New PBS Series Tracing Black History Through Genealogy And DNA Science, Premiering February 2006
Monday July 18, 12:42 pm ET
Renowned Scholar Henry Louis Gates, Jr. To Serve As Series Host
NEW YORK--(BUSINESS WIRE)--July 18, 2005-- Four-Hour Documentary Co-Produced By Thirteen/WNET New York And
The Procter & Gamble Company (NYSE: PG - News) and The Coca-Cola Company (NYSE: KO - News) will underwrite AFRICAN-AMERICAN LIVES, an unprecedented four-hour series on PBS that takes Alex Haley's Roots saga to a whole new level. Hosted by Henry Louis Gates, Jr., W.E.B. Du Bois professor of the Humanities and chair of African and African-American Studies at Harvard University, AFRICAN-AMERICAN LIVES will air February 2006 on PBS. The series is a co-production of Thirteen/WNET New York and Kunhardt Productions Inc.
Through a compelling combination of storytelling and science, the series will profile some of the most accomplished African-Americans of our time, using genealogy and DNA to trace their roots down through American history and back to Africa. Dr. Gates will provide access to their day-to-day lives, drawing on photographs, film clips, music, and early personal records, while a team of researchers, genealogists and forensic DNA analysts will conduct investigations into the family histories of these contemporary women and men. By spotlighting African-American role models, the series hopes to inspire millions to consider their own heritage, and underscore for all Americans the importance of knowing their past, in order to unlock the future.
"This is a unique program and we're very pleased to be underwriting it," said Berrece Andrews, associate director of multicultural external relations at Procter & Gamble. "Our support of the AFRICAN-AMERICAN LIVES project is part of a broader Procter & Gamble program aimed at touching the lives of African-Americans with relevant programming. With our family of consumers, suppliers, and employees becoming more and more diverse everyday, Procter & Gamble's success is dependent upon understanding the communities where we live and work. The series is a very creative way to inspire hope and understanding for this and the next generation."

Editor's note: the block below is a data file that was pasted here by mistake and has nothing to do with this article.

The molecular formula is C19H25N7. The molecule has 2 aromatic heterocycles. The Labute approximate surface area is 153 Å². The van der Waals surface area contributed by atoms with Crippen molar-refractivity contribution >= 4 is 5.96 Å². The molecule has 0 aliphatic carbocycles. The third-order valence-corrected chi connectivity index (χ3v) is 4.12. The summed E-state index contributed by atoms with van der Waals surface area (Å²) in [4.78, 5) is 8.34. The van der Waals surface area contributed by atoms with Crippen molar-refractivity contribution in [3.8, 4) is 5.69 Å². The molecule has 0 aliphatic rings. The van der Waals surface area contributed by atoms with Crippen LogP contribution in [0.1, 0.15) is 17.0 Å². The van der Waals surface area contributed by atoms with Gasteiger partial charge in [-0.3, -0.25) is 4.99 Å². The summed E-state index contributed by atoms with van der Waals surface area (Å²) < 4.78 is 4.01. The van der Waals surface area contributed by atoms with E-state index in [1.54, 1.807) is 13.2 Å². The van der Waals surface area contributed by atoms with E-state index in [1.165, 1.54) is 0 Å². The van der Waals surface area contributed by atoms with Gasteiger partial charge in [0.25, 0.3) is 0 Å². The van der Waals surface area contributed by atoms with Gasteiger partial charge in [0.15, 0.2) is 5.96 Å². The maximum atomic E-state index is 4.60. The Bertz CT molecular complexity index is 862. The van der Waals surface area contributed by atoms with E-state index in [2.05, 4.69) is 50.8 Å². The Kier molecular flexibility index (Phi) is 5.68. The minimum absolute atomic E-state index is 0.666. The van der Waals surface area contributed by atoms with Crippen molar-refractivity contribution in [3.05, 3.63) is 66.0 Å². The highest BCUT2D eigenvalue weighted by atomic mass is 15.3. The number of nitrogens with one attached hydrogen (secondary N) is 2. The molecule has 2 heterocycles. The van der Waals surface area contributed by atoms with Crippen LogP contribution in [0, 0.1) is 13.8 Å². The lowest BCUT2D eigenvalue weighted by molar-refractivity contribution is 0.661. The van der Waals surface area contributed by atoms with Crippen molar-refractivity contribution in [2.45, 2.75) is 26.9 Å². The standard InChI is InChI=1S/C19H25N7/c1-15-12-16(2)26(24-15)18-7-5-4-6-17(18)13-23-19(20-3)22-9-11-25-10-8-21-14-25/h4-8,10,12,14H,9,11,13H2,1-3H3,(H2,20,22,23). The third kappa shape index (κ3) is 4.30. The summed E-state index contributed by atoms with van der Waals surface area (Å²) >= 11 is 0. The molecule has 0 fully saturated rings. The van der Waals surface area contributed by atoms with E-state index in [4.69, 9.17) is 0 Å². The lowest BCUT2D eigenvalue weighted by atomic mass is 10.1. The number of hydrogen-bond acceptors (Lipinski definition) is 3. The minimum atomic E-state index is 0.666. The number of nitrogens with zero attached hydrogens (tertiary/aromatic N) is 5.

"For more than three decades, Coca-Cola North America has created advertising and supported television programming that recognizes the unique contributions of African-Americans to the culture and history of our country," said Ingrid Saunders Jones, senior vice president, corporate external affairs, The Coca-Cola Company. "This extraordinary program, AFRICAN-AMERICAN LIVES, will allow and encourage African-Americans to connect with their own history, and we are very glad to be part of this experience."
"This is one of the most exciting projects in which I have been involved," said Dr. Gates. "No television series has explored black roots both in America and in Africa and used DNA research to investigate the origins of individual African-Americans. AFRICAN-AMERICAN LIVES will be a great way to introduce young people to the marvels of archival and scientific research and their practical applications. I hope that this project will encourage them - and all Americans, especially those of African descent - to explore their roots."
"We're incredibly excited about this project, which will be unlike anything the viewing public has experienced before. AFRICAN-AMERICAN LIVES will be extremely dramatic television, but with a real purpose," said Tamara E. Robinson, vice president and director of programming for Thirteen/WNET. "We're delighted and gratified that The Procter & Gamble Company and the Coca-Cola Company have decided that this series deserves substantial corporate support. It's commitments like these that make important, relevant programming possible in this increasingly competitive television landscape."
For some Americans, the essential question "Where do I come from?" cannot be answered; their history has been lost or stolen. But through its genealogical detective work and groundbreaking DNA analysis, AFRICAN-AMERICAN LIVES will not only provide a transformational discovery for several prominent African-Americans, but also serve as an example for all Americans of the empowerment derived from knowing their heritage.
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